The Rule of Two
Looking back on the first year of Investment Insights.
Marketers have created something called the Rule of Seven. A brand must interact with the customer seven times before purchase, or so it goes. In that same spirit, this column shares key investment insights from the past year. Ideally, repetition will help readers “buy in” to these ideas. Call it the Rule of Two. Also, a recap is easier for your author during an otherwise busy holiday season.
January detailed the new era facing financial markets, one with higher interest rates and without overt central bank support. When confronting such uncertainty, the optimal stance is balance and flexibility. Better to perform more-or-less decently across a wide range of scenarios than brilliantly in any one at the risk of doing poorly in all others. Preserving the ability to adjust as events unfold is vitally important.
The inaugural Investment Insights also began with a brief statement of purpose (the first six paragraphs). It sets a nice tone for all that has followed and is worth rereading in full.
February was an abstract discussion about investing. Fundamentally, investing is delaying gratification and embracing discomfort. Each requires overriding deep-seated behavioral tendencies. We evolved in an environment of scarcity, not the present abundance, creating a physiological bias toward immediate consumption. Pain was always to be avoided, yet growth requires its voluntary acceptance. Long-term success comes only through higher understanding of these concepts.
March was about what we might learn from Silicon Valley Bank’s failure. Relevant lessons are to 1) manage your liquidity carefully, 2) use leverage appropriately, 3) diversify properly and 4) invest only in what you understand. Better to learn these vicariously than firsthand.
April was a short case study on attention. The research is clear: we don’t notice things that we are not actively looking for. Identifying and understanding risks is essential to building long-term wealth. Only a deliberate, risk-first approach – protect, then build, wealth – can succeed.
May offered a nuanced perspective on volatility. Volatility is not only a risk, as conventionally accepted, but also an opportunity for those prepared. Understanding this distinction and structuring your financial affairs accordingly will work to your advantage over time. If you remember only one thing from this column, it should be this.
June was a deep dive into compounding. Compounding is one of the most important concepts for building wealth, yet its tremendous long-term power is difficult for humans to fully understand. Those who do, and position themselves to take advantage, stand to reap the rewards. If you only remember one more thing from this column, it should be this.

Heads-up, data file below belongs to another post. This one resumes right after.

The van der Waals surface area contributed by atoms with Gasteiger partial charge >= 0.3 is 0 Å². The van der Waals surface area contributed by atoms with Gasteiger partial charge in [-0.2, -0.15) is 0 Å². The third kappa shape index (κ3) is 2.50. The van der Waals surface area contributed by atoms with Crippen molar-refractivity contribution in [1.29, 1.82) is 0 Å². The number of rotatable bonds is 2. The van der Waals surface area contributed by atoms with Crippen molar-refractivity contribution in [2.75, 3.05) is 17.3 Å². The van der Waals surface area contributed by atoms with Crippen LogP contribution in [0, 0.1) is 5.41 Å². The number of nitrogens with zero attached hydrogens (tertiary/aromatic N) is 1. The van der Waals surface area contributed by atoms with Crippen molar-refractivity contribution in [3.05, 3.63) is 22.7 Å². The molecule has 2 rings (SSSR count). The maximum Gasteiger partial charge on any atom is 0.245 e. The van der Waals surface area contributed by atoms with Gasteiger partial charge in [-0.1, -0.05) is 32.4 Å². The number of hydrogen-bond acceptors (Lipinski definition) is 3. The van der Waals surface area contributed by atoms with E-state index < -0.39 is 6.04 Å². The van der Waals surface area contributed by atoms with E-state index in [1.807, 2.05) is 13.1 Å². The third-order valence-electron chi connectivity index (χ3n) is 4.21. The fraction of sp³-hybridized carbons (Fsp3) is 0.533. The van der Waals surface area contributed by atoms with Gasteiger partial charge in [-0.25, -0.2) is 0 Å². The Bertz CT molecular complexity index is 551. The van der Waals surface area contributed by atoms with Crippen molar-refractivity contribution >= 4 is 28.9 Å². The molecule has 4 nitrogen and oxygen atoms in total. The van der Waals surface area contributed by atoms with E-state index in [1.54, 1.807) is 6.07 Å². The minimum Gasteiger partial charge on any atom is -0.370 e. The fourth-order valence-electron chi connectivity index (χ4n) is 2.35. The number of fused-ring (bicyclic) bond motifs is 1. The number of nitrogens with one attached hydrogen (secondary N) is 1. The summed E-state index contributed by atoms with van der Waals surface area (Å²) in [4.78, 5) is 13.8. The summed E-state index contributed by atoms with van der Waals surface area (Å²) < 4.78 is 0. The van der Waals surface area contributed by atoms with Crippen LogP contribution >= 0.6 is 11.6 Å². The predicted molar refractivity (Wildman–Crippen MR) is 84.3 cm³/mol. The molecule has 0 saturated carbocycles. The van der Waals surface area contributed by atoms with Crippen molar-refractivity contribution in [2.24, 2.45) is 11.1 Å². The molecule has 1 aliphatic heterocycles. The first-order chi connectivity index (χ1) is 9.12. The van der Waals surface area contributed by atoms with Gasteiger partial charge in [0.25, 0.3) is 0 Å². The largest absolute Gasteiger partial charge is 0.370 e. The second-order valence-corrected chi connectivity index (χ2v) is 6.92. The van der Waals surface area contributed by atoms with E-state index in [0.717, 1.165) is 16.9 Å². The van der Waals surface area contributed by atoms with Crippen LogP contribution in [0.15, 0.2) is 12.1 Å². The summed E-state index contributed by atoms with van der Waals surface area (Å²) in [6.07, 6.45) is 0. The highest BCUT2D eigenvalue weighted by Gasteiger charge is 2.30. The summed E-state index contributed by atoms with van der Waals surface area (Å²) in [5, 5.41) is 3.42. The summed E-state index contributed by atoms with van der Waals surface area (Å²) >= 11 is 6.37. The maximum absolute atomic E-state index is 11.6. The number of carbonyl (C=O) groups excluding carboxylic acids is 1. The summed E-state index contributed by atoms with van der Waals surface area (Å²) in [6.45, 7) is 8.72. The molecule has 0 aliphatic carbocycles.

July tied together volatility and compounding with asset allocation. The true purpose of asset allocation is to simultaneously minimize the negative aspects of volatility and maximize the chances of achieving long-term compounding. Achieving this requires a comprehensive approach tailored to your unique financial situation and liquidity needs. This approach, which I call the “stack,” differs from many conventional methods.
August was a timely examination of the impact of rising long-term interest rate expectations. Fears of higher future rates caused a ~10% market selloff through late October, while hopes for lower rates spurred a subsequent ~13% (and counting) rally. Think of interest rates as the price of economic activity. Raise them and you get less economic activity and, consequently, lower asset prices. Lower them and you get the reverse. Note that shifts in expectations, rather than changes to the actual rate itself, are all that is necessary.
September was a fun little tangent detailing Vinfast Auto’s brief time as the third most valuable automaker in the world. This illusion resulted from a confluence of fundamental and social forces affecting tick-by-tick marginal supply and demand. Irrational things like this will always happen. Now you know why. More importantly, you now know just to ignore them.
October tackled an interesting paradox. To financial markets, sometimes good news is bad and sometimes bad news is good. Markets predict the future. Rather than respond to what happened, markets act on how what happened changes expectations for what will happen going forward. This creates a lot of volatility, which you can mostly ignore while protecting and building wealth.
November concentrated on diversification. The prevailing ideology – diversification good, concentration bad – is largely correct but lacks nuance. Diversify, but do only the right amount, correctly and for the right reasons. Think rather than obey. Concentration can be beneficial in the right situations. Long-term success almost seems to require this.
That’s a wrap for Investment Insights season one. I hope you found it entertaining and, well, insightful. I’m proud of what I’ve written and how I’ve written it. My goal is to make year two even better. Let me know if there is something you would like to read about in a future column. Until then, go and be with your family and loved ones. I wish you and yours the happiest of holidays! See you in 2024!
Thoughts? I would love to hear them. Email me at email@example.com.
Written By Keith R. Schicker, CFA
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